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By Nichola Saminather
SINGAPORE (Reuters) - Australian stock futures slumped early on Friday and other Asian markets looked set to follow as tensions ramped up between the U.S. and North Korea, sending investors into less risky assets such as gold, the yen and U.S. government bonds.
The MSCI World index <.MIWD00000PUS> dropped 1.1 percent overnight in its third straight day of declines and its biggest one-day slide since May 17, as U.S. President Donald Trump stepped up his rhetoric against North Korea.
Australian stock futures
U.S. stock futures
Overnight, Wall Street closed sharply lower after Trump, with fiery rhetoric, warned Pyongyang against attacking Guam or U.S. allies after it disclosed plans to fire missiles over Japan to land near the U.S. Pacific territory.
Trump took specific aim at North Korean leader Kim Jong Un, saying, he had "disrespected our country greatly," and would not be "getting away with it."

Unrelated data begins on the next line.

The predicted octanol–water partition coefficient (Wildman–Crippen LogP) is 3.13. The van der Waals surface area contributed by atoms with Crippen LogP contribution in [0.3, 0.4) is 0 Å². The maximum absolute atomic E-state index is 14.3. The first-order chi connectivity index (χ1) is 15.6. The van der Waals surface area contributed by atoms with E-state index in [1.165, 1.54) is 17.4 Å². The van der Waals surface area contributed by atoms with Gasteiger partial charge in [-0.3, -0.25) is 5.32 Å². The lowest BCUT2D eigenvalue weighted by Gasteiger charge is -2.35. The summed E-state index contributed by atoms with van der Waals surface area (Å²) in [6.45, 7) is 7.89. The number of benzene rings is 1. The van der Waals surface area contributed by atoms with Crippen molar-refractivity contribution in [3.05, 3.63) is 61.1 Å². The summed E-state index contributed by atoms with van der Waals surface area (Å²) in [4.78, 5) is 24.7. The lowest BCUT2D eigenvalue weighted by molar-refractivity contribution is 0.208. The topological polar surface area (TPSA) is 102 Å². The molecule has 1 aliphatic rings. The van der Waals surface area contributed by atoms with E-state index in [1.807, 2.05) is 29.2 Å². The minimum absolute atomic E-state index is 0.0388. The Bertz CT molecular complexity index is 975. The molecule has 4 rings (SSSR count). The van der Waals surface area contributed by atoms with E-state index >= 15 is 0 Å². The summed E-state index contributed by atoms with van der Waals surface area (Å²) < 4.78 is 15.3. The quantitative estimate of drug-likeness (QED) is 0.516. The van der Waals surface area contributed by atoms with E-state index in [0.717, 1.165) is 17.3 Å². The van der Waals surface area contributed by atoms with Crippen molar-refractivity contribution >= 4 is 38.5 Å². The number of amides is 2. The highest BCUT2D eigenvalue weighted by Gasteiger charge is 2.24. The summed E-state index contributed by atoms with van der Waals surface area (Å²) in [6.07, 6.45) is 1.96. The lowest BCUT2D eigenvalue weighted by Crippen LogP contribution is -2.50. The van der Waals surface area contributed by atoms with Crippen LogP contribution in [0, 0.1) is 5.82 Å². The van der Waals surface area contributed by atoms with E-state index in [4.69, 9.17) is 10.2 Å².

"The latest threats over North Korea have finally escalated to the point where market has been obliged to react," Ric Spooner, chief market analyst at CMC Markets, wrote in a note.
"U.S. markets had previously been becalmed amidst the Goldilocks scenario of strong profit growth, low interest rates and full valuations. Difficult to assess political risk is now intruding on this scenario."
The dollar extended losses against the yen to hit a new two-month low. It was trading at 109.16 yen
Japan is the world's biggest creditor country and there is an assumption that investors there will repatriate funds in a crisis.
Weakness in U.S. Treasury yields may also be supporting the yen, some analysts said.
U.S. Treasury yields
The dollar was little changed against a basket of major currencies <.DXY>.
U.S. crude oil crude futures
(Reporting by Nichola Saminather; Editing by Kim Coghill)